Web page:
by John Stoehr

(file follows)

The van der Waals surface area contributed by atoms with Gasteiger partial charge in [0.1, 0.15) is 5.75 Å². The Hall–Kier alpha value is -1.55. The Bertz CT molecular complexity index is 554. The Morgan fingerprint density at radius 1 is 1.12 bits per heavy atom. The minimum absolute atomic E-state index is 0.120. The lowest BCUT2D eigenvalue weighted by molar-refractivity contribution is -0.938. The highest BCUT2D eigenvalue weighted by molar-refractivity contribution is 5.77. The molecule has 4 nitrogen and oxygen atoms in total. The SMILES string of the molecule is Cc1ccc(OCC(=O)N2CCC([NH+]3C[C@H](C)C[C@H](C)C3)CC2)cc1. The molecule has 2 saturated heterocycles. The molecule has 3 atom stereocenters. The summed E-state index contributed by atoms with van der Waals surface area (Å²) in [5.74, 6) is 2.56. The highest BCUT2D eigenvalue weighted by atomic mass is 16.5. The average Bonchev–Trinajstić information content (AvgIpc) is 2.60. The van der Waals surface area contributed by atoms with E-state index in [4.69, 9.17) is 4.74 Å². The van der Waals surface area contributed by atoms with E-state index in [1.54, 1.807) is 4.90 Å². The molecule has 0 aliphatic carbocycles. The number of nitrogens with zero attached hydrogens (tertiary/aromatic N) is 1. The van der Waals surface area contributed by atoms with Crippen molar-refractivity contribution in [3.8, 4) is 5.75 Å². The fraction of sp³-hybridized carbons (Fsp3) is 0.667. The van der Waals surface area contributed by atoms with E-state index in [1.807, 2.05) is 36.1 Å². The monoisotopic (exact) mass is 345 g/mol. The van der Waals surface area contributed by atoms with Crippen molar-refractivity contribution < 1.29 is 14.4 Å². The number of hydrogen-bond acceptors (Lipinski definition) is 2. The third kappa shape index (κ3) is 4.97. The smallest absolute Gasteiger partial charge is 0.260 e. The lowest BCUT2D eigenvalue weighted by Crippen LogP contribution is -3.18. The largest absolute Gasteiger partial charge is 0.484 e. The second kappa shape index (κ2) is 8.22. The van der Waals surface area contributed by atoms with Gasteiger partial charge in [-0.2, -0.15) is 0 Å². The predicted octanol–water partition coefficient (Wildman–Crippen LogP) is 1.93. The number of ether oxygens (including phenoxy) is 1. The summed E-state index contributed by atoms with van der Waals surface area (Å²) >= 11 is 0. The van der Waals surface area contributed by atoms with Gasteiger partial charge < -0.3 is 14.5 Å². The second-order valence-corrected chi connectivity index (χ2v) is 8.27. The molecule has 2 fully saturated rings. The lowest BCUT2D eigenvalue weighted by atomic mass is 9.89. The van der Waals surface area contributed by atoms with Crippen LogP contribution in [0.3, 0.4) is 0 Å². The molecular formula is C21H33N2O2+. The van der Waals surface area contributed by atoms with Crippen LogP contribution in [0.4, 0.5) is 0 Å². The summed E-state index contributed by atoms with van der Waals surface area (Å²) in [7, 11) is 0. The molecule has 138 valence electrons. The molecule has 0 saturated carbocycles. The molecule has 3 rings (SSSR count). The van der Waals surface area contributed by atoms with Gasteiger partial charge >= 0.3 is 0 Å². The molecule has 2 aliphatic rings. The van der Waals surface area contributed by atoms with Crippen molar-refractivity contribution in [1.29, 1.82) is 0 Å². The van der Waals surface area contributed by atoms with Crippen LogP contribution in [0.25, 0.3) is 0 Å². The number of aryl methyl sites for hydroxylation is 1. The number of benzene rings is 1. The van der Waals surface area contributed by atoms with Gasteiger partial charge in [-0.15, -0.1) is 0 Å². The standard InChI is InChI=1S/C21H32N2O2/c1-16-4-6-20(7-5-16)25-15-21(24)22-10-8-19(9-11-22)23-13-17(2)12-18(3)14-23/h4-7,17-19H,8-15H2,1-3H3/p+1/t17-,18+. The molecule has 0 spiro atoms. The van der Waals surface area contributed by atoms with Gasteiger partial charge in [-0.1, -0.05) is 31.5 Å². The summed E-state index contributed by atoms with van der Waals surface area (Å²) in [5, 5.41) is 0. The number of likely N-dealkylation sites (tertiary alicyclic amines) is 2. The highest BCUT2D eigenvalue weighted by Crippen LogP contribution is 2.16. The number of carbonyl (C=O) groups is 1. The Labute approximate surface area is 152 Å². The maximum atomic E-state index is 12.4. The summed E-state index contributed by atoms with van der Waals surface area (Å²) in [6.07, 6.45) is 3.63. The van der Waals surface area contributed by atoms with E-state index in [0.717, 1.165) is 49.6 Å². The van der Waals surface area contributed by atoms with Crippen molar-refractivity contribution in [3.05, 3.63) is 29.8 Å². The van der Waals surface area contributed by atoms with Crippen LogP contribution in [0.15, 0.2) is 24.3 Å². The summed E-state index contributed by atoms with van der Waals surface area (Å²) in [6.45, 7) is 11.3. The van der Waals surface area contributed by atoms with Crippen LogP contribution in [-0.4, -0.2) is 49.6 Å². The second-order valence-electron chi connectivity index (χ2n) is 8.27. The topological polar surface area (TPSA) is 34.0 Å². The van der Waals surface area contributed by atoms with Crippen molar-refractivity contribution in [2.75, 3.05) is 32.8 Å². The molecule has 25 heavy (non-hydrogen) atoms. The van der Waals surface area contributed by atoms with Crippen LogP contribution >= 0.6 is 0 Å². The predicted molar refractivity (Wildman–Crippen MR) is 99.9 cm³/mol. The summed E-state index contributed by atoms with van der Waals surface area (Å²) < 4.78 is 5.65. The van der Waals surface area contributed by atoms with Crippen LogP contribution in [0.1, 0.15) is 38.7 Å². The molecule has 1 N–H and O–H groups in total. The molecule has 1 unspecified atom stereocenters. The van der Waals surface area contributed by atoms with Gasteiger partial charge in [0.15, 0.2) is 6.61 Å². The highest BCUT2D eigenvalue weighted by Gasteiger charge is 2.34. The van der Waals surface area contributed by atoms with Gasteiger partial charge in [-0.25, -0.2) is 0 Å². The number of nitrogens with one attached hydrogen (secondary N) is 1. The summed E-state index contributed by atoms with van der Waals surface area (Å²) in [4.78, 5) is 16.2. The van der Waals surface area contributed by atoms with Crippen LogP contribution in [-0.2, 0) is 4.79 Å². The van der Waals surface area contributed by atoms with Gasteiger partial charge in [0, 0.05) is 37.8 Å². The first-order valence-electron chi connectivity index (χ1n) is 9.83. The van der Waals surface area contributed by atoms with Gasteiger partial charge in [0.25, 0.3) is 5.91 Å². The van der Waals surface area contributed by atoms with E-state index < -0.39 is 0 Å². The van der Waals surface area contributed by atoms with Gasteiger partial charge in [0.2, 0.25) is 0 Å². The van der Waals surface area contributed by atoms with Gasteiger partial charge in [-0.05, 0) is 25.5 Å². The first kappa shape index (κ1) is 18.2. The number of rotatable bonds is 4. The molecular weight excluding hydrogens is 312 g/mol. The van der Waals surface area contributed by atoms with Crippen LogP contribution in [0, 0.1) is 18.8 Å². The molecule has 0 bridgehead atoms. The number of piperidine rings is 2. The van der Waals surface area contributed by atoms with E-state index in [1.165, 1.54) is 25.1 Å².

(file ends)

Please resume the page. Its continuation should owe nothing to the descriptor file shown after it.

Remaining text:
No Country for Old Men, directed by the Coen brothers, is grim, relentless, and fantastic. Javier Bardem (above) should be recognized for his achievement. He's created a character who never slips into bad guy cliche: the wild lunatic or the blithe lunatic. He shows rage and anxiety without ever appearing deranged. It's truly frightening how cold-blooded he is. But what's more frightening is the theme of fate: how it's amoral and inhuman. When Bardem's victims tell him that he doesn't have to do this (i.e., murder them), he smiles and says that everyone always says that, as if "having" to do something has anything to do with it. In Cormac McCarthy's No Country for Old Men, the causes of brutality are of no importance; what matters is effect. There is no why, only how and when. If that's the way life is, that's truly scary. —J.S.